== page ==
“The body resembles a sentence that seems to invite us to dismantle it into its component letters, so that its true meanings may be revealed ever anew through an endless stream of anagrams.”
Hans Bellmer (13 March 1902 - 23 February 1975) was a German surrealist. He is most famous for his life sized articulate dolls but was also a visionary when it came to his draftsmanship and the majority of his drawings explored surreal realms of eroticism.
Hans Bellmer was in Germany during early 1900s, which was a very unfortunate time and place to be for an erotic artist. In 1927 the Nationalsozialistische Gesellschaft für deutsche Kultur (National Socialist Society for German Culture) was formed as an offshoot of the Nazi party. The purpose of this society was to oppose what it saw as the corruption of art, essentially all modern art.
'If the origin of my work is scandalous, it is because, for me, the world is a scandal."
At that time Bellmer was working as a professional draftsman for an advertising company. In objection to the Nazi party's fascist views on art and culture, and due to various other circumstances in his life at the time, he constructed a life size articulated doll which he then photographed in various positions before publishing the series of photos as a very small portfolio entitled "Die Puppe" in 1934. The series was visually proactive and eerily grotesque.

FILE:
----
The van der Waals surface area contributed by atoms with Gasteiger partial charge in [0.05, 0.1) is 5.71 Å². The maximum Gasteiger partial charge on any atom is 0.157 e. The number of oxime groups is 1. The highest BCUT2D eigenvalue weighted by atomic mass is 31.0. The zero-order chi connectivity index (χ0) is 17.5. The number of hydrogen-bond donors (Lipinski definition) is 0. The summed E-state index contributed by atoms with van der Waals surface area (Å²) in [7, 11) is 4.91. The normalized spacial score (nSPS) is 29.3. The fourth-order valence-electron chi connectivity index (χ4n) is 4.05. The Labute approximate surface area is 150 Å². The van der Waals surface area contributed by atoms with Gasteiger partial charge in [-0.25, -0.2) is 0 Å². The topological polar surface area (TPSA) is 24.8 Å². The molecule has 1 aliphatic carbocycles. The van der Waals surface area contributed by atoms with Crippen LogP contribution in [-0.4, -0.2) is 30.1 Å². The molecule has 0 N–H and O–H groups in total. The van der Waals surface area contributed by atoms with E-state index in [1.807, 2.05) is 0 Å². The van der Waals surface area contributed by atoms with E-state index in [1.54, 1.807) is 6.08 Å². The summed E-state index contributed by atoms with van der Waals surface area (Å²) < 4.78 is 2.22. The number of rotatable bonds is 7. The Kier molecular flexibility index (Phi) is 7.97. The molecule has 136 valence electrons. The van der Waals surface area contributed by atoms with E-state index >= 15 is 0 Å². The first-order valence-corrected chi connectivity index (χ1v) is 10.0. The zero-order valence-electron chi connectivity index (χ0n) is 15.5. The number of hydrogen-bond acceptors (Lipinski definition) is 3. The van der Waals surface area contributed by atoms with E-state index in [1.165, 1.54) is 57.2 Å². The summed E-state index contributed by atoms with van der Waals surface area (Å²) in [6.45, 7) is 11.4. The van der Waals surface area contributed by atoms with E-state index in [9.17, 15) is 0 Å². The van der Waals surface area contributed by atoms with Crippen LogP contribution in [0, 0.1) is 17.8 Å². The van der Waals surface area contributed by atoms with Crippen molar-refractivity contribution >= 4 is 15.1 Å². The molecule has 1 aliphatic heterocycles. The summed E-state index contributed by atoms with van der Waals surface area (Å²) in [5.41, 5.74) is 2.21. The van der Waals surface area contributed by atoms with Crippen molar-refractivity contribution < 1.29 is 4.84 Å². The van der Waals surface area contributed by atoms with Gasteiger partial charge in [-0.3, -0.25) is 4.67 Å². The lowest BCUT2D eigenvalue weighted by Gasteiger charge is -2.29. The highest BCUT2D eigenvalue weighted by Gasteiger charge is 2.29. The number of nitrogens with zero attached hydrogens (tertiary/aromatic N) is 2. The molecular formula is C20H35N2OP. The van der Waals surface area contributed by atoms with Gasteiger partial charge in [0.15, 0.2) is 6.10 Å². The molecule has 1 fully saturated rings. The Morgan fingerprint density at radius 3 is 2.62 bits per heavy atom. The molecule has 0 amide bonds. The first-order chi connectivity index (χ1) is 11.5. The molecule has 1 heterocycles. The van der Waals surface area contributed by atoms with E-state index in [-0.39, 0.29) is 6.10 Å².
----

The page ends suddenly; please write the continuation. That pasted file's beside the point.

Despite the portfolio purposefully being the opposite of what was considered acceptable art, it became very popular, particularly in France.
As part of the Nazi's oppression, in 1937 over 5000 works of "degenerate" art were taken from museums, galleries and private collections from across Germany. Surprisingly, these works were not immediately destroyed. Instead, around 650 examples were chosen for an exhibition entitled "Entartete Kunst" (Degenerate Art). The purpose of the exhibition was to mock and discredit the artists and their art. The art pieces were crammed on the walls with no care, some not even framed, and around them were posted Nazi propaganda and derogatory statements about the art and the artists. A few weeks after the opening, over 11,000 more "degenerate" works of art were seized from all over the country. Some sources say at least 21,000 works of art were seized in total. After the exhibition, many of the paintings were sold off outside of Germany, and some of exceptional value (at least in monetary terms) were kept by the Nazi party including paintings by Van Gogh and Cezanne.
Bellmer, being the rebel that he was, continued to produce portfolios of his dolls despite Nazi oppression. I can find no record of Bellmer's work being confiscated, though undoubtedly he suffered harassment for his art, and eventually moved to France in 1938 after his wife's death.
Bellmer spent the rest of his life in Paris, even after the Second World War ended. Despite being the theme which he is famous for, he didn't linger long on doll-making and instead focused on erotic drawings, paintings and etchings.
There are two notable series of etching he made in the 1960s. The first was "A Sade" in 1962, and then "Petit Traité de Morale" in 1968. Both of these works were inspired by the stories of the Marquis de Sade, who Bellmer is known to have admired.
"I admire de Sade very much, especially his idea that violence towards the loved one can tell us more about the anatomy of desire than the simple act of love, but I find I can't read very much of his work. I prefer the poems of Baudelaire, the stories of Lewis Carroll..."
Though his choice of role models leaves much to be desired, Bellmer was undoubtedly incredibly skilled in his craft and his vision.